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Should elderly blood pressure therapy be limited?

Wednesday December 23rd, 2009

By Jane Collingwood
Elderly people are often over-treated for high blood pressure, an expert claims today.

Dr James Wright of the Cochrane Hypertension Review Group in Vancouver, Canada, believes that a less aggressive approach may be best.

On the British Medical Journal Clinical Evidence website, he challenges UK guidelines that recommend people over 80 should receive the same treatment as younger patients.

The guidelines, from the National Institute for Health and Clinical Excellence (NICE), involve a combination of ACE inhibitors, calcium channel blockers, and diuretics, as well as potentially drugs from other classes, to reach a target blood pressure of 140/90 mmHg. But "the results of a recently updated Cochrane review suggest that our present approach may be excessively aggressive."

Dr Wright says blood pressure drugs can reduce fatal stroke but may raise death from other causes. Only trials that took a conservative approach to treatment - in terms of number of drugs and dose of drugs allowed - led to a significant reduction in death rates.

The regime that Dr Wright recommends was used in the Hypertension in the Very Elderly Trial (HYVET).

It comprises initial treatment with the lowest dose of a thiazide or thiazide-like diuretic, then half the recommended starting dose of an ACE inhibitor, building up to double the dose of the ACE inhibitor.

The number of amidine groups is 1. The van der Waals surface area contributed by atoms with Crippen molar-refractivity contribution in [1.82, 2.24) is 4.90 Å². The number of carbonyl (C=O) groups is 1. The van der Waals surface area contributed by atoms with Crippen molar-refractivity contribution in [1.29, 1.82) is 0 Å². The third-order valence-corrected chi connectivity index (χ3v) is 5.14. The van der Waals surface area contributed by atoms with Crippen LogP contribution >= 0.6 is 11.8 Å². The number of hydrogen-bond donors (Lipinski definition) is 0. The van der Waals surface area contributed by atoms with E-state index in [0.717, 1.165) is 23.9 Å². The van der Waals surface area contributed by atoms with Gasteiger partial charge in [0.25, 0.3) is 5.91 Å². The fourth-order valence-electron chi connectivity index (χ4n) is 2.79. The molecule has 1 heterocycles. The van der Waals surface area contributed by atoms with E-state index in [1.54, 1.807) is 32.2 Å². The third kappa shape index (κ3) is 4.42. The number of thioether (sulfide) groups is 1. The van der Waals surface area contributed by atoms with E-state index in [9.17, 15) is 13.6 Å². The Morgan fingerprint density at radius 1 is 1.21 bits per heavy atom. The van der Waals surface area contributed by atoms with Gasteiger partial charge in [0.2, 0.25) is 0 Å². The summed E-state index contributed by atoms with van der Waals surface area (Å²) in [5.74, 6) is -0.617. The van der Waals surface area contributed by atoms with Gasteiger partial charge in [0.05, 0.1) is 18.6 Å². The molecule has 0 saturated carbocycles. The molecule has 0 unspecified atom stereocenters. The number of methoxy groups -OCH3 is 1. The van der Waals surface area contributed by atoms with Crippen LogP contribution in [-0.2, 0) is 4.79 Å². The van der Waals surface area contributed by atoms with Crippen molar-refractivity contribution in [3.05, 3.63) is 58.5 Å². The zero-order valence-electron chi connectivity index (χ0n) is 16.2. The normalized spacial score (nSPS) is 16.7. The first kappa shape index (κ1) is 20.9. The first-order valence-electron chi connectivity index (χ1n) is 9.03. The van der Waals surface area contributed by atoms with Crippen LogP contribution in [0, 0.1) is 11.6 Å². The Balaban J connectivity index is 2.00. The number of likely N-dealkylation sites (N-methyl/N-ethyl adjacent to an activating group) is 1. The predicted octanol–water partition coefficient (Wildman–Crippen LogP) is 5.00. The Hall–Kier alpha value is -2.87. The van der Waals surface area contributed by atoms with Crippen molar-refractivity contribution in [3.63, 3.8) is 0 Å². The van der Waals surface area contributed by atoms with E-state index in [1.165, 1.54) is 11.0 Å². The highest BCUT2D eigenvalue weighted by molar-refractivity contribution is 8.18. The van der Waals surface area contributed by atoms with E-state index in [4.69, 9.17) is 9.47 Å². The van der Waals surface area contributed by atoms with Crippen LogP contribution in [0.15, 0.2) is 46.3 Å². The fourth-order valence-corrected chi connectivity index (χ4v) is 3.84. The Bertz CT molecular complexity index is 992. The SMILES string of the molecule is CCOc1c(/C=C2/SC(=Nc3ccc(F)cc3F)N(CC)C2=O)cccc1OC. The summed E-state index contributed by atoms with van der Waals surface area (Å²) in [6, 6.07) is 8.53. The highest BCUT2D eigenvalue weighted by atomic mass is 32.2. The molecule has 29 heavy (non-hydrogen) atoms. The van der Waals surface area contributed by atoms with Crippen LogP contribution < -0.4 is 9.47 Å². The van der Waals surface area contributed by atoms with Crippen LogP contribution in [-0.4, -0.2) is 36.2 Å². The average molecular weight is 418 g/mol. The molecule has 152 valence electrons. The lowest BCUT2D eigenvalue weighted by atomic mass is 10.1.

"Using this approach would require little adjustment of drug doses and would markedly simplify and reduce the cost of managing these patients," he writes.

The proportion of patients achieving optimum blood pressure levels would not meet Quality and Outcomes Framework targets, but Dr Wright urges clinicians to use this conservative approach. "I have done so with my patients," he concludes.

But British experts warned that the elderly still need treatment for high blood pressure.

Ellen Mason, a senior cardiac nurse with the British Heart Foundation, called for more studies of the best treatment for elderly people.

She said: "It is important that high blood pressure is treated in people of all ages as it causes an increased risk of stroke and is a risk factor for heart disease."

* A second study today warns that Britain is facing a massive increase in its elderly population.

The British Medical Journal says the numbers will increase by a third by 2020.

Wright, J. M. Treating hypertension in the over 80s: putting the evidence into context.BMJ Clinical Evidence December 2009

Tags: Geriatric Health | Heart Health | North America | Pharmaceuticals | UK News

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